In this month’s biotech review, we’re moving off the topic of bio-agriculture and on to the study of human biology. Here are some noteworthy biotech medical breakthroughs that could bring relief to your family or friends, if testing goes as hoped:
Good news for autistic children. This month Roche has been given breakthrough status by the FDA for a new drug showing some promise for the treatment of autism spectrum disorders (ASD). This means the drug could be introduced into the marketplace earlier, which is great news for the 1 in 68 children in the U.S. who have autism. The Centers for Disease Control and Prevention estimates that the prevalence is 1 in 42 for boys, 1 in 189 for girls –a gender ratio of about five boys for every girl. The next clinical trial won’t conclude until 2020, but Balovaptan is now in phase 2 testing, with promising results shown in the first go-round. The intent of the drug, which is administered through a nasal spray, is to modulate the activity of vasopressin, a hormone that increase brain neural communication and which seems to play a role in social bonding – two key functions that are hampered in ASD children.
Promising treatment for Diabetes patients with CLI. Severe pain, skin ulcers and even limb amputations are real possibilities for diabetics due to arterial blockages. This condition, called Critical Limb Ischemia (CLI) may finally have a treatment, thanks to the U.K. company Rexgenero, based in London. Rexgenero is in late-stage trials of a new cell therapy called REX-001. Patients are being enrolled in clinical trials, with results and findings to be provided by 2020. The treatment is hoped to spur the growth of new blood vessels to carry more blood to the affected sites.
Advanced breast cancer patients given hope. Novartis gained Breakthrough Therapy designation in the U.S., and a nod in Europe as well, for its drug LEE011 (ribociclib), an experimental selective cyclin dependent kinase inhibitor. Most breast cancer patients need to know if their cancer is hormone receptor positive, which can make treatment even more precarious. This drug is aimed at the population that is late stage or metastatic, meaning the cancer has spread to other areas. An average of 40,000 persons die from that situation annually in the U.S. The new drug is to be paired with letrozole as a treatment protocal. The FDA’s nod means it could be brought to market more quickly in the U.S., and will receive much more support in terms of oversight and input from the FDA to promote its testing and potential acceptance.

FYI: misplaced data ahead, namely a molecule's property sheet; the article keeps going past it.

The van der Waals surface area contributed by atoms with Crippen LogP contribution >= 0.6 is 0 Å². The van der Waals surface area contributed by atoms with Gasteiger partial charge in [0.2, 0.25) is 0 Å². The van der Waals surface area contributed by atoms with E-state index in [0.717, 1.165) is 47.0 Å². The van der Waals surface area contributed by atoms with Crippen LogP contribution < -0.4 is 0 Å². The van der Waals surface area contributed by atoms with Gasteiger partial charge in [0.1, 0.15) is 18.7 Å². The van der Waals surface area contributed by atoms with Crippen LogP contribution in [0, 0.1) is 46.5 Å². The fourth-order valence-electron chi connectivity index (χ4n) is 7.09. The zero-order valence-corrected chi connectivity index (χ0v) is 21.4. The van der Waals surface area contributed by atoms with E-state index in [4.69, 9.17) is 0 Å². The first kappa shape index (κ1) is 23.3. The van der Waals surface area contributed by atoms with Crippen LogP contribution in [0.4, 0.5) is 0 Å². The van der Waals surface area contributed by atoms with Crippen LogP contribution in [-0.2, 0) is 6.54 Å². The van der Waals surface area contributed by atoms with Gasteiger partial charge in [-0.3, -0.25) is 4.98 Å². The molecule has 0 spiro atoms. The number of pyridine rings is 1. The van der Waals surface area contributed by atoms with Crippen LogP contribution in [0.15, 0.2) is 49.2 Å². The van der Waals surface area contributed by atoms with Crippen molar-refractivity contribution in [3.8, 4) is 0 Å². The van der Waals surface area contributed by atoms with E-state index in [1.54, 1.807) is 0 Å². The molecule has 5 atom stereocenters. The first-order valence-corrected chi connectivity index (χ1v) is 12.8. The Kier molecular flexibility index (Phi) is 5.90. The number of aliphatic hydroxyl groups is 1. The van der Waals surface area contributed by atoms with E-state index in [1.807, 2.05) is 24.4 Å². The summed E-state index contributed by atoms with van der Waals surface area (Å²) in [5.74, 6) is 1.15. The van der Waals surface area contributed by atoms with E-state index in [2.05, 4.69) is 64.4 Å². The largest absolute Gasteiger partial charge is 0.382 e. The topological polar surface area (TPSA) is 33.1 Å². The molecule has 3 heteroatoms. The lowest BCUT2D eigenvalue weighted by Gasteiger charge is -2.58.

Swallow a medical transmitter for antidepressant efficacy feedback. Otsuka Pharmaceutical asked for FDA approval of a drug-device combination. A single tablet would contain the antidepressant ABILIFY (aripiprazole) with a tiny embedded ingestible sensor made by Proteus Digital Health. Stomach fluids activate the sensor, described as “the size of a grain of sand”, which then transmits physiological data to a sensor worn by the patient. The data is then displayed on a mobile app, as well as via a web-based portal for healthcare professionals and a pre-identified family/friend support network. Both ABILIFY and the Proteus sensor have been individually approved by the FDA; now it’s the combo asking for a marketing nod.
These experimental results are early; any or all may fail to come to market. However, research spawns other research and following clinical trials is one way to remain hopeful that today’s difficulties may become tomorrow’s memories.
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